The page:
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Financial Services Data Breaches: More Pain Ahead?

By George V. Hulme on Sep 13, 2019 | 1 Comment

Banks, like most industries, are undergoing profound digital transformations. They’re trying to compete, lower business risk, and cut costs from their business operations.

According to HTF Market Intelligence, cyberattacks against financial services firms increased by over 70% in 2017, which reflects that the financial services sector is currently vulnerable to such attacks. In the future, according to HTF, the adoption of effective cyber security controls will become a necessity to reduce cyberattacks and the illegal use of systems, networks and technical services. According to Netscribes, the global cybersecurity in financial services market is expected to expand 9.8% annually, leading to global revenue of nearly $43 billion by 2023. 

A survey published earlier this year, Modern Bank Heists: The Bank Robbery Shifts to Cyberspace, found that banks certainly believe they are being attacked more. According to that survey, 67% of financial institutions reported an 67% increase in attacks within the past 12 months. Further, 79% of those surveyed said cybercriminals have become more sophisticated.

Interestingly, 26% of surveyed financial institutions said they were targeted by attacks that aimed to destroy information assets. Rather than seeking financial gain, “these attacks are launched to be punitive by destroying data. Of note, this figure represents an 160% increase over 2018 suggesting the “bank heist” is evolving into a hostage situation,” the report states.

According to an older report from web security vendor Websense, “financial services firms are hit by security incidents a staggering 300 times more frequently than businesses in other industries, with attack patterns changing frequently to outwit IT pros.”

In Websense’s 2015 Industry Drill Down Report, attacks aimed at the financial sector outnumbered other industries by three to one.  

Chances are, not only are attacks on the financial sector likely to increase — but the number of successful attacks is also likely to increase. This is largely because the financial services sector is undergoing tremendous digital transformation and we will see considerable changes in the years ahead. When new systems, technologies, and ways of doing things arise, and these systems specifically increase automation and the rate of change, increased complexity and mistakes are to be expected.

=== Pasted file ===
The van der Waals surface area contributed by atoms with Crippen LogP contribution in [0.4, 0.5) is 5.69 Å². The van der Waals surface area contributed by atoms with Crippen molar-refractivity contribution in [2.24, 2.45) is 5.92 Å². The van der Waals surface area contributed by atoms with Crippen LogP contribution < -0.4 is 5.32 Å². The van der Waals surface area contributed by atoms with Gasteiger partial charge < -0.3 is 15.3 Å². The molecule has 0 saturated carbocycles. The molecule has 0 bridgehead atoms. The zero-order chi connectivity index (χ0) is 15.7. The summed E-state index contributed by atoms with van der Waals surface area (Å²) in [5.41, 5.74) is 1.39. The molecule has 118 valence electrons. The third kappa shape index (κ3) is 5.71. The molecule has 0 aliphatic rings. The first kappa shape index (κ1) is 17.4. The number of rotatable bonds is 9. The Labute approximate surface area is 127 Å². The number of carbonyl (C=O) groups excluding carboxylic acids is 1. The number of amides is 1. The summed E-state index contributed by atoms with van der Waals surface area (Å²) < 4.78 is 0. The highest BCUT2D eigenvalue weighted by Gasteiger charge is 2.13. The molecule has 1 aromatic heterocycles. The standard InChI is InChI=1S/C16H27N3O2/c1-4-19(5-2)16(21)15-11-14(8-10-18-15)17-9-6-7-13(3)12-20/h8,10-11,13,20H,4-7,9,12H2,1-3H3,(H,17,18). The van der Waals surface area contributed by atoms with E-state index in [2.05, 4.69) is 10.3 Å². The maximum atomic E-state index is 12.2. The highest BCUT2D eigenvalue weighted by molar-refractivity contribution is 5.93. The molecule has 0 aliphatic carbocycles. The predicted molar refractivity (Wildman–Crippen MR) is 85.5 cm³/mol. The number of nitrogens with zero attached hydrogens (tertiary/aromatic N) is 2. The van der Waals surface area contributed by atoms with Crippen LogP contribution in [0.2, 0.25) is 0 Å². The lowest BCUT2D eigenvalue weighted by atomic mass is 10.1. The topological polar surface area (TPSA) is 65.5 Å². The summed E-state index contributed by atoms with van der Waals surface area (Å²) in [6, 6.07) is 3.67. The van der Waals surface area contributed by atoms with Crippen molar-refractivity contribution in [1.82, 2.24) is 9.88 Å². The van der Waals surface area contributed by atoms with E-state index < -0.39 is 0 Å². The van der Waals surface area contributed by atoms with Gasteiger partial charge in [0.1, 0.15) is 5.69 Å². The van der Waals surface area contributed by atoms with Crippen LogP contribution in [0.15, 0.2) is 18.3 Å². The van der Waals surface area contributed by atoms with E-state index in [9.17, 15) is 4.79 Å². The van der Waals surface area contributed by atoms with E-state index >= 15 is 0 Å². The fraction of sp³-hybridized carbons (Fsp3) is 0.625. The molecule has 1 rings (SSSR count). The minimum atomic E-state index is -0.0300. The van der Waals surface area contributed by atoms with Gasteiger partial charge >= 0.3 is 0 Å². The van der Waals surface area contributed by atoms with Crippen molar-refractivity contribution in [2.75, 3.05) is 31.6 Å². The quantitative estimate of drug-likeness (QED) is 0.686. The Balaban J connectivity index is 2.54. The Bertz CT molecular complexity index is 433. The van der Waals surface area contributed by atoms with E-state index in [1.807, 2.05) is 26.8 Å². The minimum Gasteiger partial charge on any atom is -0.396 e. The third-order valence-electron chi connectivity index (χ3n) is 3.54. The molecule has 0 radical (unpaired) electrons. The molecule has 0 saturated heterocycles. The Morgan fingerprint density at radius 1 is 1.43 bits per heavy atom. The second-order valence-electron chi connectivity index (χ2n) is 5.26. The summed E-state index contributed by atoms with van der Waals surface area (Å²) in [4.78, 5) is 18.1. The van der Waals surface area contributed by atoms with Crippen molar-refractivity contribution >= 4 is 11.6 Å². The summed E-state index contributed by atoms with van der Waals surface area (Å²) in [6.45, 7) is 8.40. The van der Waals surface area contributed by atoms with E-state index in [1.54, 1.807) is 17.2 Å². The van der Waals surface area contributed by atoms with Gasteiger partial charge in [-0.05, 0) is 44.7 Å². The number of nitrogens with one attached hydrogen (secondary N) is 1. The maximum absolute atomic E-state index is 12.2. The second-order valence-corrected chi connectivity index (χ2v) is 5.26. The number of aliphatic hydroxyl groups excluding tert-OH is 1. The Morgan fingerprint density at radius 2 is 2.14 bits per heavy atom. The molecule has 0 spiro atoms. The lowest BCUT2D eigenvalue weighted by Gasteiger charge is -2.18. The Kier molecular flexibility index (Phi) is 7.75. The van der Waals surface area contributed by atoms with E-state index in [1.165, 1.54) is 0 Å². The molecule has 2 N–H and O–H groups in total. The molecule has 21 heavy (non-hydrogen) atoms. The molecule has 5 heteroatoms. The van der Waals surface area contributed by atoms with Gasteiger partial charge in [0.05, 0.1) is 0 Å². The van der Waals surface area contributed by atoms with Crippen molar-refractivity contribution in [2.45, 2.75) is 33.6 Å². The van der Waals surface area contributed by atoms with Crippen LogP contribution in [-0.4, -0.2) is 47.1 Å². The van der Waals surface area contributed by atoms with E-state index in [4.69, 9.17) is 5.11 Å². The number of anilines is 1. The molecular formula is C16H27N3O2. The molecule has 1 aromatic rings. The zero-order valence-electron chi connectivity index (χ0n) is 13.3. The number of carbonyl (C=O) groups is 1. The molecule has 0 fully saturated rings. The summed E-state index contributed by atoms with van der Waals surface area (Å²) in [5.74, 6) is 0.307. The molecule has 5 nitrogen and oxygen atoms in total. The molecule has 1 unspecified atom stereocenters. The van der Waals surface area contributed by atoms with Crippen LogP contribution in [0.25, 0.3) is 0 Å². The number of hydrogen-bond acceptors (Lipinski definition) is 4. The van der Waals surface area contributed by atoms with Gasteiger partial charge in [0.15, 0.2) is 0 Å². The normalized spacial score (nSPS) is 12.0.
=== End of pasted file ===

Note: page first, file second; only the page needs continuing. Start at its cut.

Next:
Consider the recent Capital One breach. This breach, which exposed personal financial information on more than 100 million Capital One customers and credit applicants, shows how, even with relatively modest mistakes, an attacker can manage to get through a misconfigured web application firewall and exploit credentials, and access cloud storage buckets that contained the sensitive information.

In the year ahead you’re going to see more emphasis on mobile banking, payments, and online services. And in many cases it won’t necessarily be from the large established banks, but many local and regional banks who have yet to build the online and mobile banking services they need. As we recently saw, many banks around the world are woefully insecure when it comes to their application security.

The financial services market broad digital transformation efforts will also focus on continued move to modern cloud infrastructure, readying data for use in machine learning systems, streamlining processes with robotic process automation, and striving to improve the customer experience.

The rush to digitally transform could very possibly increase the rate of data breaches. And for financial services firms these data breaches tend to be more costly than other industries. The Ponemon Institute found, in a recent report, that within the United States the average cost of a data breach reaches just over $7 million. In the financial sector, however, those costs are much higher. In the financial sector, the average cost per breached record is about $225, in the financial sector it was $336.

We can expect increased breaches in the financial sector, as the sector continues to move forward with their digital transformations, move old systems to new cloud systems, and provide customers and partners with more digital workflows. It’s just more likely to happen than not. Does this mean we’d expect a rash of financial sector breaches? Probably not. But we’re likely to see more like the Capital One breach as the pace of business in financial services increases and this industry tries new technologies and business models.

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Author: George V. Hulme

George V. Hulme is an internationally recognized information security and business technology writer. For more than 20 years Hulme has written about business, technology, and IT security topics. From March 2000 through March 2005, as senior editor at InformationWeek magazine, he covered the IT security and homeland security beats. His work has appeared in CSOOnline, ComputerWorld, Network Computing, Government Computer News, Network World, San Francisco Examiner, TechWeb, VARBusiness, and dozens of other technology publications.